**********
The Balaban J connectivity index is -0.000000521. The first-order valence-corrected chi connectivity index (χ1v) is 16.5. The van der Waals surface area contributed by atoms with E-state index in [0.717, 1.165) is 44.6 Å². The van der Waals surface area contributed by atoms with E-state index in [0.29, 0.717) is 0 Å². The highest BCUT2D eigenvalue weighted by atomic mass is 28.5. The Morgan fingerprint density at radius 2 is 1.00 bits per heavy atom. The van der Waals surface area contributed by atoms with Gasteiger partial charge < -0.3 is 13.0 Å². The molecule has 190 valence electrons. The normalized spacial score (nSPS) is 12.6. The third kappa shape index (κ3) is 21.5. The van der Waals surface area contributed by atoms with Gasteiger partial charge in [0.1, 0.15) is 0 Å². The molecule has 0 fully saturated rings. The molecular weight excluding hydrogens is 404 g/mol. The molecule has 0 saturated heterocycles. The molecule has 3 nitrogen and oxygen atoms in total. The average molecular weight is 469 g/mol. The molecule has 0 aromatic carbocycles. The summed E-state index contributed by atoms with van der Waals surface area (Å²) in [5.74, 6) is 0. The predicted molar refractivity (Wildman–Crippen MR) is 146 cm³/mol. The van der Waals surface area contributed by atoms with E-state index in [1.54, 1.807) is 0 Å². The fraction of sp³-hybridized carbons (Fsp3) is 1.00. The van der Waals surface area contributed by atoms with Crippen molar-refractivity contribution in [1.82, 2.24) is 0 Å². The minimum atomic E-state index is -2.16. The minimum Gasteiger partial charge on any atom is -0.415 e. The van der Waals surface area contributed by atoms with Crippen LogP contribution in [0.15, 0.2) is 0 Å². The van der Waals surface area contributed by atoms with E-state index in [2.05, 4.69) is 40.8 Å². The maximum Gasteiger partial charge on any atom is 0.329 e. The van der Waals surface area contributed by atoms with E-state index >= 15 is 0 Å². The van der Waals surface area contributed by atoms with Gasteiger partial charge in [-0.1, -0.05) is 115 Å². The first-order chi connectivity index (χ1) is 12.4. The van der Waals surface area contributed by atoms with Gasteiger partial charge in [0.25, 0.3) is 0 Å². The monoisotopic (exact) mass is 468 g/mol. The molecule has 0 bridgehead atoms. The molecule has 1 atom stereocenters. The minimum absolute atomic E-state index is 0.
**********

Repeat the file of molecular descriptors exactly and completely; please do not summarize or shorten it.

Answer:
The Balaban J connectivity index is -0.000000521. The first-order valence-corrected chi connectivity index (χ1v) is 16.5. The van der Waals surface area contributed by atoms with E-state index in [0.717, 1.165) is 44.6 Å². The van der Waals surface area contributed by atoms with E-state index in [0.29, 0.717) is 0 Å². The highest BCUT2D eigenvalue weighted by atomic mass is 28.5. The Morgan fingerprint density at radius 2 is 1.00 bits per heavy atom. The van der Waals surface area contributed by atoms with Gasteiger partial charge < -0.3 is 13.0 Å². The molecule has 190 valence electrons. The normalized spacial score (nSPS) is 12.6. The third kappa shape index (κ3) is 21.5. The van der Waals surface area contributed by atoms with Gasteiger partial charge in [0.1, 0.15) is 0 Å². The molecule has 0 fully saturated rings. The molecular weight excluding hydrogens is 404 g/mol. The molecule has 0 saturated heterocycles. The molecule has 3 nitrogen and oxygen atoms in total. The average molecular weight is 469 g/mol. The molecule has 0 aromatic carbocycles. The summed E-state index contributed by atoms with van der Waals surface area (Å²) in [5.74, 6) is 0. The predicted molar refractivity (Wildman–Crippen MR) is 146 cm³/mol. The van der Waals surface area contributed by atoms with E-state index in [1.54, 1.807) is 0 Å². The fraction of sp³-hybridized carbons (Fsp3) is 1.00. The van der Waals surface area contributed by atoms with Crippen molar-refractivity contribution in [1.82, 2.24) is 0 Å². The minimum atomic E-state index is -2.16. The minimum Gasteiger partial charge on any atom is -0.415 e. The van der Waals surface area contributed by atoms with Crippen LogP contribution in [0.15, 0.2) is 0 Å². The van der Waals surface area contributed by atoms with E-state index in [2.05, 4.69) is 40.8 Å². The maximum Gasteiger partial charge on any atom is 0.329 e. The van der Waals surface area contributed by atoms with E-state index >= 15 is 0 Å². The van der Waals surface area contributed by atoms with Gasteiger partial charge in [-0.1, -0.05) is 115 Å². The first-order chi connectivity index (χ1) is 12.4. The van der Waals surface area contributed by atoms with Gasteiger partial charge in [0.25, 0.3) is 0 Å². The monoisotopic (exact) mass is 468 g/mol. The molecule has 0 bridgehead atoms. The molecule has 1 atom stereocenters. The minimum absolute atomic E-state index is 0.